We have eight fireplaces and six mantles in our house, and because I seem to be inextricably tied to the rule that a mantle must have a mirror over it, I’m always on the hunt for the elusively perfect mirror. It’s a rather casual hunt, as I have mirrors for all my mantels, just not the right mirrors. Right now, I’m on the lookout for a carved oval gilt mirror from the first half of the nineteenth century, a search that began when I spotted this Salem-made, circa 1820 mirror on ARTstor.
It’s a bit flamboyant but I love it and wish I could find out more about it; I think it would be a whimsical counter-piece to the more sedate and square mirrors that I already have. But of course it’s not for sale, and if it were it would probably cost as much as the house. There’s a somewhat similar oval mirror on 1stdibs from Jorgenson Antiques, but second mortgages must go towards structural necessities rather than decorative accessories!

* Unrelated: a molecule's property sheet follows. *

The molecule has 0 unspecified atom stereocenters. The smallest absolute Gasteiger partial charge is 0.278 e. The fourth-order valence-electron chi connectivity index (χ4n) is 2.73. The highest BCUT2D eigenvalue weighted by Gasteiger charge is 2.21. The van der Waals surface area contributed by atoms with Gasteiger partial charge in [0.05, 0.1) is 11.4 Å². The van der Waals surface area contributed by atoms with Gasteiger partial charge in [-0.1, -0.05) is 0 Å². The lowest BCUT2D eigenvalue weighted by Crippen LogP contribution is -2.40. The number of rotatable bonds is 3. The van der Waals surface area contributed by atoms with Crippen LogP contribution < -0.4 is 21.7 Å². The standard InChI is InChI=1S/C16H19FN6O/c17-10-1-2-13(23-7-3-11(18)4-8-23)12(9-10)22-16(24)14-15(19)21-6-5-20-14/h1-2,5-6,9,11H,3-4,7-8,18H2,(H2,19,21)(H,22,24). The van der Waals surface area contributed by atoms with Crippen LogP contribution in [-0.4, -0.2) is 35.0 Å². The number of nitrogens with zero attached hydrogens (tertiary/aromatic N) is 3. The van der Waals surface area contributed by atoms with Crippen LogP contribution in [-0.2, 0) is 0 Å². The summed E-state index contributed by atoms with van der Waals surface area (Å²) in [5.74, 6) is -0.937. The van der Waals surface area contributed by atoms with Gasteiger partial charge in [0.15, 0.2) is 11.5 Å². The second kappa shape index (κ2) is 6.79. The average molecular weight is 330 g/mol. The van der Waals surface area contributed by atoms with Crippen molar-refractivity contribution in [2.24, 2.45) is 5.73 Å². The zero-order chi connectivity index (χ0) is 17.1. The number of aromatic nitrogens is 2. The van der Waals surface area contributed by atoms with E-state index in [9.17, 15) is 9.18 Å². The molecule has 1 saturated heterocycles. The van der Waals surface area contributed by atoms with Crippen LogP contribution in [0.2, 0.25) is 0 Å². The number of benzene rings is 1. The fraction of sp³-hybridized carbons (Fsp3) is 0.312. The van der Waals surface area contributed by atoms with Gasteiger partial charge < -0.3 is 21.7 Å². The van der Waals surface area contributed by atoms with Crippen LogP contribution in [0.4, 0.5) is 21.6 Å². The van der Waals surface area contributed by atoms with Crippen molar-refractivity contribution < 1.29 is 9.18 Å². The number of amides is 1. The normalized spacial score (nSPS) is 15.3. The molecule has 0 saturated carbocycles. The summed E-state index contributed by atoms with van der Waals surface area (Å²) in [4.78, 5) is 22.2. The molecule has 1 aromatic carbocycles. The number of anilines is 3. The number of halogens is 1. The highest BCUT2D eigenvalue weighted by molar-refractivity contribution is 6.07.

Here are some other mirrors in the unattainable mirror files, starting with an elaborate oval overmantle mirror in the Cook-Oliver House here in Salem: it takes a particularly impressive mirror to grace a McIntire-carved mantle. And then, in no particular order, a Chippendale design for an overmantle mirror dated 1765, another design drawing for a horizontal oval mirror by James Wyatt from the same era (maybe all I want is drawing of a fancy mirror), and a watercolor of a Warwick Castle bedroom from a charming book of plates entitled Historic English Interiors (Hessling, New York, 1920).
I thought I was looking for an oval mirror until I came across this picture of Ben Bradlee’s and Sally Quinn’s Georgetown dining room: the embellished rectangular mirror is really lovely, especially over that mantle and against that paper–reproduced from a pattern that was in Mr. Bradlee’s mother’s home in New England. He descends from the Salem Crowninshields, which might be how and why he was in possession of 12 McIntire chairs. What you see below are copies; he donated the originals to the White House.